A stack of books related to death and dying

Finding Solace and Inspiration in Books

When I started studying for my Death Doula Certification, we had piles of books to read. In retrospect, I could have purchased all of the books on an eReader, but it didn’t feel the same as curling up in a chair with a coffee and something more tangible than data on a screen. I bought a LOT of books. And even now – at any time I am reading spiritual or meaningful content, I want a physical book. I am a bibliophile in that way: I check the binding, smell the pages, and have bookmarks at my favourite spots in a book.

Here are some of my favourite books – for wisdom, inspiration or support when caring for a loved one with a life-limiting illness or approaching end-of-life for any reason, or for someone contemplating their own mortality. These books are written at varying levels of literacy and with a myriad of different “voices.” Have you found any books that have helped you on the journey “back home”?

( Full disclosure: the links below are affiliate links.) 

  1. Tuesdays with Morrie by Mitch Albom is an easy-to-read book that gives us all the feels about our most memorable teachers and mentors in life and the gaping hole they leave when they’re gone. Written in the first person, the author invites us to his regular Tuesdays with his favourite college professor, who is dying. Morrie dishes out practical wisdom for living well with just the right amount of humour.
  2. On Death and Dying by Elisabeth Kubler-Ross is considered to be “THE” book on death and dying. Dr. Kübler-Ross explored and was the first one to present the now-famous five stages of death: denial and isolation, anger, bargaining, depression, and acceptance. And while our thoughts on death and dying have expanded beyond this model, this remains one of the most important psychological studies of the twentieth century. Again, a very readable book with so much depth and insight.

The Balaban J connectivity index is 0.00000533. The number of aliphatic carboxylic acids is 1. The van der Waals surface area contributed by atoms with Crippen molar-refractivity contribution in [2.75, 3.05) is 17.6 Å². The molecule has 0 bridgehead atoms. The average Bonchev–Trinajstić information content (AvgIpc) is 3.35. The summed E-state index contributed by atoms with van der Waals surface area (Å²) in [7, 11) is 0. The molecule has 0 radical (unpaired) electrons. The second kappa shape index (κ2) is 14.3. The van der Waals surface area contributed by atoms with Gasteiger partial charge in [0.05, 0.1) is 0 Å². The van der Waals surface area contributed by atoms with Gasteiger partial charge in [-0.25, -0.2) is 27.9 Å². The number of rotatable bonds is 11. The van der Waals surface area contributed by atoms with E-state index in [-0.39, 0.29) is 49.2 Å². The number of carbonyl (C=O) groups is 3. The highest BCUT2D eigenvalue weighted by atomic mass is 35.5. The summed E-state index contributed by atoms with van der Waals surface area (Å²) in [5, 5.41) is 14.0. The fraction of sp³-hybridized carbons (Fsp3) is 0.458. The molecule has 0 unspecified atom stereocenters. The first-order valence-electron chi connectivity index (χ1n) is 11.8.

3. Is this next book about dying? No. Is it about death? No. Why is it on my list? This is Permission by M.H. Clark took six weeks to arrive at my house. It likely came from the UK in a cargo ship. In these days of instant gratification, it was an impatient wait for a book that I felt would help a lot of clients, and so far this book is coming through with flying colours. Many people try to be stoic in their suffering – whether they be the person dying or the person caretaking and holding the world up on their shoulders. They can’t or won’t share what they are really feeling, and stressful energy builds up and creates a new and unwanted dynamic among people who love each other deeply. This is Permission is really a book of affirmations – you have permission to be angry, to not have a good day, to make a mess, to be honest. I have seen my clients visibly relax and listen intently as I read the series of simple, eloquent affirmations to them. I recommend this book as a support for opening up conversations and understanding.
  4. Dying Well by Dr. Ira Byock was one of the best books that I read during my certification studies. Dying Well brings us to the homes and bedsides of families with whom Dr. Byock has worked, telling stories of love and reconciliation in the face of tragedy, pain, medical drama, and conflict. Through the true stories of patients, he shows us that a lot of important emotional work can be accomplished in the final months, weeks, and even days of life. I learned so much from this book and often had to put it down just to contemplate what I had read.
  5. Awake at the Bedside was a book that I found difficult to get into initially, and then became another favourite book about dying and holding vigil. A compilation of work from a great many contributors – including doctors, chaplains, monks, caregivers and poets, Awake at Bedside offers us so many ways to be present at bedside – to truly accompany another person at the end of their life. I felt “peaceful” reading this book, as well as deeply moved. It’s a bit of a heavier read than some, but well worth it. 

In a future blog, I will share with you some of my favourite movies on dying and death – from comedies to documentaries. Stay tuned!

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